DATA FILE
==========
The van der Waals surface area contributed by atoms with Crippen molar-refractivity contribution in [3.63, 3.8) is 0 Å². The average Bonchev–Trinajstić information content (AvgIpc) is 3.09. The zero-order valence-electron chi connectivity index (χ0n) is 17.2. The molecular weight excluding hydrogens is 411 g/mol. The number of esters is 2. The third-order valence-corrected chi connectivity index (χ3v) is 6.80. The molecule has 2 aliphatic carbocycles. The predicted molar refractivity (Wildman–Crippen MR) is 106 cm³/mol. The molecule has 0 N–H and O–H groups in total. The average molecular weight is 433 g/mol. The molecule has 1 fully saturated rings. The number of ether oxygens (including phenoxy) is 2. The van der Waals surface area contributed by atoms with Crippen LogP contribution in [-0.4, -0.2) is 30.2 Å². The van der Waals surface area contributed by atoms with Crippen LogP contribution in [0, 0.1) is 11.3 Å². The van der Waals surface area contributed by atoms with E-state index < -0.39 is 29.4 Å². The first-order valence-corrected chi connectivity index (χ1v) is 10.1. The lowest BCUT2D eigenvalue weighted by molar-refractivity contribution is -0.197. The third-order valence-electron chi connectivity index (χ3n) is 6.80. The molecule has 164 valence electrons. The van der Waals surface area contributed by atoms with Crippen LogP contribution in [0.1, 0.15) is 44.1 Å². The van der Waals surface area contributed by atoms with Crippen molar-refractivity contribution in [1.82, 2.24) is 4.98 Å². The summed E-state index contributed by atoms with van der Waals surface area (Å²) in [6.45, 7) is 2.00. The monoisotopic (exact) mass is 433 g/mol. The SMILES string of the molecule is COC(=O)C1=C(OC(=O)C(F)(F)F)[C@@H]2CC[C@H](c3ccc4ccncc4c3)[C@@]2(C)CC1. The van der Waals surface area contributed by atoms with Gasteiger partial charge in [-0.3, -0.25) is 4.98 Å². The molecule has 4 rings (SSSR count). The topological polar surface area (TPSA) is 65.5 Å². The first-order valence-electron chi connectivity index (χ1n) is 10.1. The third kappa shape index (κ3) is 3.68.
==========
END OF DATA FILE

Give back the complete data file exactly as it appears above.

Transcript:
The van der Waals surface area contributed by atoms with Crippen molar-refractivity contribution in [3.63, 3.8) is 0 Å². The average Bonchev–Trinajstić information content (AvgIpc) is 3.09. The zero-order valence-electron chi connectivity index (χ0n) is 17.2. The molecular weight excluding hydrogens is 411 g/mol. The number of esters is 2. The third-order valence-corrected chi connectivity index (χ3v) is 6.80. The molecule has 2 aliphatic carbocycles. The predicted molar refractivity (Wildman–Crippen MR) is 106 cm³/mol. The molecule has 0 N–H and O–H groups in total. The average molecular weight is 433 g/mol. The molecule has 1 fully saturated rings. The number of ether oxygens (including phenoxy) is 2. The van der Waals surface area contributed by atoms with Crippen LogP contribution in [-0.4, -0.2) is 30.2 Å². The van der Waals surface area contributed by atoms with Crippen LogP contribution in [0, 0.1) is 11.3 Å². The van der Waals surface area contributed by atoms with E-state index < -0.39 is 29.4 Å². The first-order valence-corrected chi connectivity index (χ1v) is 10.1. The lowest BCUT2D eigenvalue weighted by molar-refractivity contribution is -0.197. The third-order valence-electron chi connectivity index (χ3n) is 6.80. The molecule has 164 valence electrons. The van der Waals surface area contributed by atoms with Crippen LogP contribution in [0.1, 0.15) is 44.1 Å². The van der Waals surface area contributed by atoms with Crippen molar-refractivity contribution in [1.82, 2.24) is 4.98 Å². The summed E-state index contributed by atoms with van der Waals surface area (Å²) in [6.45, 7) is 2.00. The monoisotopic (exact) mass is 433 g/mol. The SMILES string of the molecule is COC(=O)C1=C(OC(=O)C(F)(F)F)[C@@H]2CC[C@H](c3ccc4ccncc4c3)[C@@]2(C)CC1. The van der Waals surface area contributed by atoms with Gasteiger partial charge in [-0.3, -0.25) is 4.98 Å². The molecule has 4 rings (SSSR count). The topological polar surface area (TPSA) is 65.5 Å². The first-order valence-electron chi connectivity index (χ1n) is 10.1. The third kappa shape index (κ3) is 3.68.